- Being acknowledged and feeling like there is space for you just as you are, is a significant need. There is definitely room for me to work harder at being kind or even loving when I cross paths with people in the margins of our society; for example, the female cashier at Barns & Nobel who has extra large hands, a deep voice and poorly applied makeup. Even though I don’t know why I sometimes feel awkward, I can try hard not to; I can make eye contact, pay attention to my body language and facial expressions and I can allow our skin to touch when I pay for my items. I can go further by mustering the courage to recognize her humanness and make conversation; i.e. Have you read any good books lately? What do you like about working here? Or do you have any fun plans for the weekend?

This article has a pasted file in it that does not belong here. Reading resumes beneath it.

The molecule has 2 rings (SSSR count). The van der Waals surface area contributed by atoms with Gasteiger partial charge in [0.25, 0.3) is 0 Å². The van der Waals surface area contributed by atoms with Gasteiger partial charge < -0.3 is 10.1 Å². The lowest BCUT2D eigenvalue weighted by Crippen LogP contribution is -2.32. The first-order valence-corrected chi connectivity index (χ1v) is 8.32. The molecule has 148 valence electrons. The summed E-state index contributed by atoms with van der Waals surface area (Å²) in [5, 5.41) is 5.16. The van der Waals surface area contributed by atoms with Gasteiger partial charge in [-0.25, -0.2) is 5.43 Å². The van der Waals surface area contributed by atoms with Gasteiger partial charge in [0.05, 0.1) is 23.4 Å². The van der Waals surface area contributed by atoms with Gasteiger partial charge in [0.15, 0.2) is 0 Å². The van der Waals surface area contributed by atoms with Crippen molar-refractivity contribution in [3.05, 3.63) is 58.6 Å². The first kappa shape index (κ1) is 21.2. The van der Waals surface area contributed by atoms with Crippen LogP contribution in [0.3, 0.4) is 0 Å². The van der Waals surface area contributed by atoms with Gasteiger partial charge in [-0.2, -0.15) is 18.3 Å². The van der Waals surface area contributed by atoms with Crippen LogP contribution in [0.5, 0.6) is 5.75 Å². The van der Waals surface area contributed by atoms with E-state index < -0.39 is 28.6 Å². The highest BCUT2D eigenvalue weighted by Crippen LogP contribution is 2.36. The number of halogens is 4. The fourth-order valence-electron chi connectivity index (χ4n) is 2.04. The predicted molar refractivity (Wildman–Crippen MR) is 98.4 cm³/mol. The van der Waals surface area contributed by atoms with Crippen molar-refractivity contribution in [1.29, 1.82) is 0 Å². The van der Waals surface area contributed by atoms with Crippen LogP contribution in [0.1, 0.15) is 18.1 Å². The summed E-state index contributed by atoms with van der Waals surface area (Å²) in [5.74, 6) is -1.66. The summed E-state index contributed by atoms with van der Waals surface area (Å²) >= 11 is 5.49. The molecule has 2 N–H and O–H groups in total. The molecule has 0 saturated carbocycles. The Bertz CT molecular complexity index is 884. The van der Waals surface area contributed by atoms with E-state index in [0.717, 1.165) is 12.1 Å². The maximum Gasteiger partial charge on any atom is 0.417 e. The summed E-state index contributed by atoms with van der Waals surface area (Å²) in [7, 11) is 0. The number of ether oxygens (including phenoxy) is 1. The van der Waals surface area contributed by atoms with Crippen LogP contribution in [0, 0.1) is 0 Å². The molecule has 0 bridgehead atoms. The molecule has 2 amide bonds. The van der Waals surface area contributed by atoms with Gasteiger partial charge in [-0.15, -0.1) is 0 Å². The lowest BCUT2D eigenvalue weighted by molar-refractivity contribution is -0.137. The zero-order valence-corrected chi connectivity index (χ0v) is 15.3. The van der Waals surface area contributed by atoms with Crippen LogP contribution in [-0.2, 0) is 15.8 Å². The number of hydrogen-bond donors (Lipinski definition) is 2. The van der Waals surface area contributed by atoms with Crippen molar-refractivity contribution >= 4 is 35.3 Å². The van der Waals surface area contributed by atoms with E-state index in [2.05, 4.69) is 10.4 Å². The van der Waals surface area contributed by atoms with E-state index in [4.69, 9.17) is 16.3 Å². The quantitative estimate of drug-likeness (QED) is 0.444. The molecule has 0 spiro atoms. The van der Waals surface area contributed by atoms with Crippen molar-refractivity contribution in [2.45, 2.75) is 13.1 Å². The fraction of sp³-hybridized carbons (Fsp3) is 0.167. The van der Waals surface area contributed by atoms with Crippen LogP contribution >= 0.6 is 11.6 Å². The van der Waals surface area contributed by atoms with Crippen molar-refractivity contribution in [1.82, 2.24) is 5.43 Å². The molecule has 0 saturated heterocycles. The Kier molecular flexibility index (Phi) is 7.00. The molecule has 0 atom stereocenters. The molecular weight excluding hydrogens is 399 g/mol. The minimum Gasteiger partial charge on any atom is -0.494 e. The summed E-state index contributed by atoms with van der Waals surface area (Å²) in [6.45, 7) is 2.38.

- An obvious opportunity to love our neighbors is when we are at a stop light and someone is standing on the corner with a sign asking for help. More and more, especially if I don’t have anything to give them, I try to take the risk of rolling down my window and chatting with them – maybe I could talk about the weather; tell a corny joke or tell them that I’m building a new playlist, and ask if they have any suggestions.” However, knowing that cash is really what they are hoping for, and because my family and I typically don’t give money, we sometimes try to plan ahead and have $5 or $10 gift cards to a common fast food joint or offer warm socks or gloves during the winter. Being kind to a poor person on the corner may include one of the ideas above. However, loving someone might include parking my car and walking over to them in order to have a more meaningful conversation. I might say, “Hi, my name is Barbara. It’s cold out here. What do you need money for?” Then being prepared to do something to meet their identified need(s) would be the next step.